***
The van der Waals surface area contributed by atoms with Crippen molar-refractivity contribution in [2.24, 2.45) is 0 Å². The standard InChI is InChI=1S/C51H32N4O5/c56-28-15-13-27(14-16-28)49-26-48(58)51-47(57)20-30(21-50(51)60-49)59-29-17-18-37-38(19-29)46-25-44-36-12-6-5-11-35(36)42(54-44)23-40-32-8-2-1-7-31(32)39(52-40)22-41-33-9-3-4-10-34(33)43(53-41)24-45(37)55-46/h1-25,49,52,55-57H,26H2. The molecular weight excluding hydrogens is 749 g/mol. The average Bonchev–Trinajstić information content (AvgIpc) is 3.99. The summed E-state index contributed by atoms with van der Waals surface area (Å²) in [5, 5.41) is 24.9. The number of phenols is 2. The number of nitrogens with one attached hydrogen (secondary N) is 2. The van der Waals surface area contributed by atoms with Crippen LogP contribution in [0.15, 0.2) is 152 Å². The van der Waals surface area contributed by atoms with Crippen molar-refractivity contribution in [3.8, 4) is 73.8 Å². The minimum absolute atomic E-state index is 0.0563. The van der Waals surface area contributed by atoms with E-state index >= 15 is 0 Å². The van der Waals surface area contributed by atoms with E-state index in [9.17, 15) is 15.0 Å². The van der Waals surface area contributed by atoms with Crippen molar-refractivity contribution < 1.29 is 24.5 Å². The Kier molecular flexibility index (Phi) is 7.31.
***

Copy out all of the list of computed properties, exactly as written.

The van der Waals surface area contributed by atoms with Crippen molar-refractivity contribution in [2.24, 2.45) is 0 Å². The standard InChI is InChI=1S/C51H32N4O5/c56-28-15-13-27(14-16-28)49-26-48(58)51-47(57)20-30(21-50(51)60-49)59-29-17-18-37-38(19-29)46-25-44-36-12-6-5-11-35(36)42(54-44)23-40-32-8-2-1-7-31(32)39(52-40)22-41-33-9-3-4-10-34(33)43(53-41)24-45(37)55-46/h1-25,49,52,55-57H,26H2. The molecular weight excluding hydrogens is 749 g/mol. The average Bonchev–Trinajstić information content (AvgIpc) is 3.99. The summed E-state index contributed by atoms with van der Waals surface area (Å²) in [5, 5.41) is 24.9. The number of phenols is 2. The number of nitrogens with one attached hydrogen (secondary N) is 2. The van der Waals surface area contributed by atoms with Crippen LogP contribution in [0.15, 0.2) is 152 Å². The van der Waals surface area contributed by atoms with Crippen molar-refractivity contribution in [3.8, 4) is 73.8 Å². The minimum absolute atomic E-state index is 0.0563. The van der Waals surface area contributed by atoms with E-state index >= 15 is 0 Å². The van der Waals surface area contributed by atoms with E-state index in [9.17, 15) is 15.0 Å². The van der Waals surface area contributed by atoms with Crippen molar-refractivity contribution < 1.29 is 24.5 Å². The Kier molecular flexibility index (Phi) is 7.31.